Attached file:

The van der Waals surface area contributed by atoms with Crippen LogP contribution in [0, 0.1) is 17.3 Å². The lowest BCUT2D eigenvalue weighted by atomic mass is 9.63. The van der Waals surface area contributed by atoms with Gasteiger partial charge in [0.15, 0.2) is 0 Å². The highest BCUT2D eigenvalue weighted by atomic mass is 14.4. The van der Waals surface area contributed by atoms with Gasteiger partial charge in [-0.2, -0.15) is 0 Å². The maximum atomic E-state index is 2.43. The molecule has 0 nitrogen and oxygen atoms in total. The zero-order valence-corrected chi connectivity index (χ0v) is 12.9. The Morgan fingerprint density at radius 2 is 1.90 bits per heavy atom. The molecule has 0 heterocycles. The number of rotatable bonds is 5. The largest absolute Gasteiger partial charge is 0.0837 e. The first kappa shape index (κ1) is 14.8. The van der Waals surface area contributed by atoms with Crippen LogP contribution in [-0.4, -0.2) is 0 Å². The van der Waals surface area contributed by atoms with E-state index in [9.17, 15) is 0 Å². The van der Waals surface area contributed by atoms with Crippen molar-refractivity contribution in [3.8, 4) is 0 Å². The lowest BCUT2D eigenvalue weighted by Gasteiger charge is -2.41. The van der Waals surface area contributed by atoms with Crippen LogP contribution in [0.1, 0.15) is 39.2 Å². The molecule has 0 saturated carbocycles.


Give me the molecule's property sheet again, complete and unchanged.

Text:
The van der Waals surface area contributed by atoms with Crippen LogP contribution in [0, 0.1) is 17.3 Å². The lowest BCUT2D eigenvalue weighted by atomic mass is 9.63. The van der Waals surface area contributed by atoms with Gasteiger partial charge in [0.15, 0.2) is 0 Å². The highest BCUT2D eigenvalue weighted by atomic mass is 14.4. The van der Waals surface area contributed by atoms with Gasteiger partial charge in [-0.2, -0.15) is 0 Å². The maximum atomic E-state index is 2.43. The molecule has 0 nitrogen and oxygen atoms in total. The zero-order valence-corrected chi connectivity index (χ0v) is 12.9. The Morgan fingerprint density at radius 2 is 1.90 bits per heavy atom. The molecule has 0 heterocycles. The number of rotatable bonds is 5. The largest absolute Gasteiger partial charge is 0.0837 e. The first kappa shape index (κ1) is 14.8. The van der Waals surface area contributed by atoms with Crippen LogP contribution in [-0.4, -0.2) is 0 Å². The van der Waals surface area contributed by atoms with E-state index in [9.17, 15) is 0 Å². The van der Waals surface area contributed by atoms with Crippen molar-refractivity contribution in [3.8, 4) is 0 Å². The lowest BCUT2D eigenvalue weighted by Gasteiger charge is -2.41. The van der Waals surface area contributed by atoms with Crippen LogP contribution in [0.1, 0.15) is 39.2 Å². The molecule has 0 saturated carbocycles.